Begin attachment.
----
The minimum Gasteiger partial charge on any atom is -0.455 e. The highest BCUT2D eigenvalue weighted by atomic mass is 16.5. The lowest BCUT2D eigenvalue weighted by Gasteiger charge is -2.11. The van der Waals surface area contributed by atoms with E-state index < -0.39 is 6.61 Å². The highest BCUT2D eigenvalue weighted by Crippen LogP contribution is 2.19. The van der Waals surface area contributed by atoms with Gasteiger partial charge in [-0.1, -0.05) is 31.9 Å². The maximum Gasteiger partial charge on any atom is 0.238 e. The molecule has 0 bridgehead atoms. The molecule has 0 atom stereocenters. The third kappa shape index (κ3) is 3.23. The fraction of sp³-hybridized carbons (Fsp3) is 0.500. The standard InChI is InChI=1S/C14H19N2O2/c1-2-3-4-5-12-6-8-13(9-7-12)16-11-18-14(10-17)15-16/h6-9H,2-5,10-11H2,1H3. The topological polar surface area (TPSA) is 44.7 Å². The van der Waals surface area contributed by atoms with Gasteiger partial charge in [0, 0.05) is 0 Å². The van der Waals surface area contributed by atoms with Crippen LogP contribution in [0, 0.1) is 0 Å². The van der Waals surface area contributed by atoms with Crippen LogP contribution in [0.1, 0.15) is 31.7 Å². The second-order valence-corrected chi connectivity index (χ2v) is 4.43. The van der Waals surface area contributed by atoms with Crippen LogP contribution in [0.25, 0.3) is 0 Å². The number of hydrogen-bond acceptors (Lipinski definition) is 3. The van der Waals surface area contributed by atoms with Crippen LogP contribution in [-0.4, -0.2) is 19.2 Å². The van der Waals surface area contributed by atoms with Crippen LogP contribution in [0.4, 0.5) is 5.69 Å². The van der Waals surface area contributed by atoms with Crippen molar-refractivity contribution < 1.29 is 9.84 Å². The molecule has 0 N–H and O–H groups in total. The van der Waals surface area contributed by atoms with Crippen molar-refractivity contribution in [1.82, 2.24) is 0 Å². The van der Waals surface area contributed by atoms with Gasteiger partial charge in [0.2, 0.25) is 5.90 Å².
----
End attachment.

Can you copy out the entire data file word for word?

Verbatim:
The minimum Gasteiger partial charge on any atom is -0.455 e. The highest BCUT2D eigenvalue weighted by atomic mass is 16.5. The lowest BCUT2D eigenvalue weighted by Gasteiger charge is -2.11. The van der Waals surface area contributed by atoms with E-state index < -0.39 is 6.61 Å². The highest BCUT2D eigenvalue weighted by Crippen LogP contribution is 2.19. The van der Waals surface area contributed by atoms with Gasteiger partial charge in [-0.1, -0.05) is 31.9 Å². The maximum Gasteiger partial charge on any atom is 0.238 e. The molecule has 0 bridgehead atoms. The molecule has 0 atom stereocenters. The third kappa shape index (κ3) is 3.23. The fraction of sp³-hybridized carbons (Fsp3) is 0.500. The standard InChI is InChI=1S/C14H19N2O2/c1-2-3-4-5-12-6-8-13(9-7-12)16-11-18-14(10-17)15-16/h6-9H,2-5,10-11H2,1H3. The topological polar surface area (TPSA) is 44.7 Å². The van der Waals surface area contributed by atoms with Gasteiger partial charge in [0, 0.05) is 0 Å². The van der Waals surface area contributed by atoms with Crippen LogP contribution in [0, 0.1) is 0 Å². The van der Waals surface area contributed by atoms with Crippen LogP contribution in [0.1, 0.15) is 31.7 Å². The second-order valence-corrected chi connectivity index (χ2v) is 4.43. The van der Waals surface area contributed by atoms with Crippen LogP contribution in [0.25, 0.3) is 0 Å². The number of hydrogen-bond acceptors (Lipinski definition) is 3. The van der Waals surface area contributed by atoms with Crippen LogP contribution in [-0.4, -0.2) is 19.2 Å². The van der Waals surface area contributed by atoms with Crippen LogP contribution in [0.4, 0.5) is 5.69 Å². The van der Waals surface area contributed by atoms with Crippen molar-refractivity contribution < 1.29 is 9.84 Å². The molecule has 0 N–H and O–H groups in total. The van der Waals surface area contributed by atoms with Crippen molar-refractivity contribution in [1.82, 2.24) is 0 Å². The van der Waals surface area contributed by atoms with Gasteiger partial charge in [0.2, 0.25) is 5.90 Å².